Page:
Updated: Dec 3, 2020
A short post for a series I like to call "Tuesday Tip(s)." Because I often try to write one tip, and end up with several that were unsolicited (to quote Demi Lovato, "sorry, not sorry.").
Asking for recommendations from professors can be daunting, but not really dangerous (as much as it can seem like it at the time!).
Remember: The worst thing they can say is no (And just so you know, some professors DO say no. I had a professor that I got an A- in her class say no to a recommendation to me, so remember sometimes it doesn't come down to grades. It usually comes down to whether or not they can manage a time commitment, or if they really feel they know you well enough to write a solid recommendation).
Which leads me to some of my tips today:
Make sure you actually know your professors: Which means, doing your best so they actually remember you in class. You don't have to be an eager beaver and just pop up asking frantic questions just to appear "intelligent," but consequently slowing down everyone's learning experience in class (trust me: if you don't have that guy in your class, be thankful).
But do follow up with thoughtful questions if you have them during or after class/ on a class break. Maybe get involved in an activity they sponsor. The top thing to do with connections with professors, like any true relationship, is to make it organic. Law professors are highly intelligent people, and can usually catch disingenuous B.S. right away. Don't make yourself just a face in the crowd.
When writing your email or approaching a professor in-person, the way you know the choice of recommendation is a proper choice is if it doesn't feel awkward: I shouldn't have to give you a script for approaching a professor, besides obviously encouraging common curtesy. A true connection with a professor shouldn't feel forced or pushed. You should feel comfortable reaching out to their school-provided email, stating what you need the reference/recommendation for, and if they'd feel comfortable providing it for you.
You should also include a projected timeline for your reference (I.E: I'll need it by this deadline for this scholarship/application to an L.L.M./ job interview), and an explanation of what the reference is for and what they are looking for (For example, a reference for a job usually highlights different aspects of one's personality than academia). You want to make sure that all the work is alleviated off of your professor's shoulders in the research of whatever thing you are applying for is, and easily accessible in one place. Don't write the email when you're tired, save it as a draft, even if you think it's solid, and send it after one final check the next day.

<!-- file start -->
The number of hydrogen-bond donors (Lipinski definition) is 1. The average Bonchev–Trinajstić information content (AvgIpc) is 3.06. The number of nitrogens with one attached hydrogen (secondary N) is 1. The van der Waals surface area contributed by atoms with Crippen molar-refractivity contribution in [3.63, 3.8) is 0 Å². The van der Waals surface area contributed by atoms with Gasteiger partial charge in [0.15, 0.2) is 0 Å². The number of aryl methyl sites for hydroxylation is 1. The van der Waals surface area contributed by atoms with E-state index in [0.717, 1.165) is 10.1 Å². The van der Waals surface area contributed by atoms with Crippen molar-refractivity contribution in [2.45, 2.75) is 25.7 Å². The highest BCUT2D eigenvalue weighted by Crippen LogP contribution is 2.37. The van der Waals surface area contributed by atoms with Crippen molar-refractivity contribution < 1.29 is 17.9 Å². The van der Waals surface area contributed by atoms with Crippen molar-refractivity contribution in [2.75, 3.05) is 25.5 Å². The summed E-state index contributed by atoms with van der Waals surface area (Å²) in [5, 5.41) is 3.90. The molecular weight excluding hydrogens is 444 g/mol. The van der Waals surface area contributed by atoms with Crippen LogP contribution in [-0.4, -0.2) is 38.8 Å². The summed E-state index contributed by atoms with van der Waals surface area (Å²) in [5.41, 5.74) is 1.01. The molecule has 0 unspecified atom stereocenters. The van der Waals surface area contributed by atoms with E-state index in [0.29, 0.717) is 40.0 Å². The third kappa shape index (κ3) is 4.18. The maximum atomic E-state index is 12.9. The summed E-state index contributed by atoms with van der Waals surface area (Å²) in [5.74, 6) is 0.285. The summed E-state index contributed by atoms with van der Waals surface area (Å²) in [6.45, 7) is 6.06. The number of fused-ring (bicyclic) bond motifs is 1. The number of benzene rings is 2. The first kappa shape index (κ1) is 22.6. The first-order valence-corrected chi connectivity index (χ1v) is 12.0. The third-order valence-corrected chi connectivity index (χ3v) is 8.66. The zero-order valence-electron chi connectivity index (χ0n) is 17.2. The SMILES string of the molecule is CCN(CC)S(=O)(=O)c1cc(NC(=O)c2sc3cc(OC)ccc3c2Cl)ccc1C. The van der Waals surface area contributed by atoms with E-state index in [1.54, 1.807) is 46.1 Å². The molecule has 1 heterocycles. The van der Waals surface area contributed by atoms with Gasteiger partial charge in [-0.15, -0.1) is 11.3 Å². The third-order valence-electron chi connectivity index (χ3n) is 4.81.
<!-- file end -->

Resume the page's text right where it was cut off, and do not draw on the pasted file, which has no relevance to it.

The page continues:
If you get rejected, don't take it personally: I'm going to be honest, it was probably not the best idea in retrospect to ask the professor I cried in front of for a confidence-inducing recommendation, no matter how much I improved in her class (And yes, that was the reference I asked for for that class I received the A- in).
Give them plenty of time: Professors are like anyone. They get busy, they have life. You also have to remember you're probably not the only person asking them for a reference letter (especially if you're in first year and it's not an elective course). If you want a reference letter, particularly a good one, let them know with plenty of time.
Set reminders and follow through: Demonstrative of your amazing organizational abilities, and follow up with everyone afterwards. Ask them if you can email them a week before that timeline we mentioned before to give them a reminder. They'll honestly probably appreciate it (as long as you don't send a 'reminder' without checking with them first. No one likes feeling like they're being pestered).
Follow-Up with thank you letters: Remember- things don't come for free. Professors probably gave up at least part of their weekend to write you that reference letter. The least you can do is follow up with a thank you card (preferably in person, but with COVID occurring, that's probably not likely- an e-mail will do.).
Lastly, keep contact every six months to a year or so with updates at the start of your career: If your teacher/professor really does take a shine to you, keep them updated about where you are in your career. They probably honestly want to know where you might be ending up and in what career. A lot of times, a proper connection with a professor can end up with some sort of friendship (obviously at a professional level); make sure you don't leave that thread hanging, and you might have a life-long connection to a very intelligent person in the law industry.